I've had an hankerin', yes hankerin' dammit, for a piece of my grandmother's apple pie. We called her Maw Maw, but her real name was Vera.
She was my dad's mother and raised nine children through the Great Depression with my grandfather by working multiple jobs, growing their own vegetables and canning everything she could put away for the winter.
Pa Paw Hardin died when I was about 12 or so. My memories of him are brief and sketchy, but I do remember that he loved to tease and have fun when we went over. Everyone called him a "character" because of his love to laugh. I remember watching him actually plow the patch of land behind their house and he would often let me distribute the seeds of corn and okra down the long empty rows while he covered them up. I remember "getting" to hoe the weeds sometimes too and I felt like I was a farmer myself. The whole thing couldn't have been more than half a football field, but it felt bigger to me back then and when the corn was at it's peak, it was a fun southern jungle to dart in and out of while I played with my brother and my cousins.
I learned how potatoes grew under ground and summer squash splants spread out so quickly that you could almost watch it literally growing. I learned that you picked okra, that odd pod of seeds so common in gumbo, wearing gloves because the fuzzy outer shell made your hands itch if you didn't. Fresh tomatoes and radishes, collard greens, and even watermelons were available all summer. Around the rest of the yard, there were large and shady fruit trees, from several kinds of apples, to cherries, figs and even walnuts that might hit your car if you parked under it too long.
Maw maw didn't miss an opportunity to stock up on everything nature had to offer. She was responsible for feeding eleven mouths after all, three meals a day for quite a number of years if you think about it. Her plan was to capture as many apples as possible when they were ripe or even fell to the ground on their own, sit in her big recliner with her feet up, and peel and cut the apples into pieces. Some of these pieces would go directly into a big pot on the stove, where she would make apple sauce and start canning. The rest, she would lay out on wire racks in the sun to dry so that she could store them until the apple season was over, but still cook them up into her signature dessert. After Pa Paw died, I spent even more over there- just me and her.
Those were precious moments for me. Coming over to her house, as soon as I'd open the door, I'd smell the most amazing amalgam of cooking apples, cinnamon, clove and allspice. She was often making the dough for the pie crusts at the kitchen counter and I'd sidle on up to the bar to watch, mesmerized. She had the most efficient system of adding water to the flour, stirring it up, adding lard, and kneading the dough on her floured countered until it met her expectations. I wish I could remember the exact process so that I could duplicate it in memorial.
Then there was the time that I told her that I wanted a goose down pillow just like hers. I loved sleeping in her big bed and smelling her home remedy linaments and ointments (a stinky mixture of Absorbine Junior and who knows what else?). The next day, we took a ride in her little Chevy Nova to town to the cloth shop. She purchased some striped heavy canvas and proceed to sew the perfect little pillow for me before my very eyes. I loved to watch her sew and knit and crochet. For a woman with a second grade education, she could do almost anything. that would keep a family going.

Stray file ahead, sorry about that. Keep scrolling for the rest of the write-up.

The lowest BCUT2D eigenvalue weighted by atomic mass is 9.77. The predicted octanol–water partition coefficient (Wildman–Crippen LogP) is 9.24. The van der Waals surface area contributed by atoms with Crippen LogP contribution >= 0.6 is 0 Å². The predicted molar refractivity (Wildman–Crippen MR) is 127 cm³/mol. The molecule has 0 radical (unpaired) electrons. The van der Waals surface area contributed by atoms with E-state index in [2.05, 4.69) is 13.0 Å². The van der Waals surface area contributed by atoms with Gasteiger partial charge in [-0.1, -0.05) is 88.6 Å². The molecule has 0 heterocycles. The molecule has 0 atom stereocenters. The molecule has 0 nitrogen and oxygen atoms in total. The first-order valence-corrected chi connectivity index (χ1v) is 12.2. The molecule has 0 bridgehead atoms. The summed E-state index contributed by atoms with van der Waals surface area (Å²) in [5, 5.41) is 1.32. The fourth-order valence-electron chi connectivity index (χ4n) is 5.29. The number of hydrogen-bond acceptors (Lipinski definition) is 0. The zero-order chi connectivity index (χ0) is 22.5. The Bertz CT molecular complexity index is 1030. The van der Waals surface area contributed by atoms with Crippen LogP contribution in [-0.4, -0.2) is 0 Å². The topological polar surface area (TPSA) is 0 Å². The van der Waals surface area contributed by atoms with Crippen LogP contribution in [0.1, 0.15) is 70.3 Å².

I watched excitedly as she took her two big down pillows and slowly removed the seams along the sides. What in the world could she possibly be doing now? Within minutes, I watched her reach deep inside and grab a huge handful of feathers stuffing them down into the perfect little pillow she was making for me. From her two pillows, she was able to skim just enough for me to have my own. I couldn't believe it then, that someone would so something for me that was so simple, but carried so much power.
As soon as I walked in to her little ramshackeled house, her reaction was always the same- a look of pure pleasure , like only I could produce that kind of exhiliration. I've often wondered if she had this reaction to everyone. After all, she had 9 kids and by the time I came along, tons of grandkids. Maybe she did love us all the same, but to me, her reaction told me that I alone was special, and that her day was now complete that I had come to see her.
So now, I forever have this sensory memory of smelling the oh so heavenly scent of apple pies and feeling oh so special. Sometimes, she'd actually stop what she was doing, begin cutting a small circle out of the pie crust scrapts and then spooning the piping hot apple sauce on to one side. She'd carefully pinch the dough closed to form a half moon and she's fry it up right then and there just for me. NOTHING compares to a pie made with love by your grandmother just for you and no one else. So on days that I feel kinda beaten down or empty, I have a hankering for Maw Maw's apple pie.
She died a few years back at age 99. To the end, through the nursing home years, even when her mind was failing, I could always detect a certain light in her eyes when I'd come for a visit or to push her wheelchair through the garden. I don't know if my perception was always true, but I kinda need to believe that it was. Especially on quiet days when I'm feeling reflectful. Like today.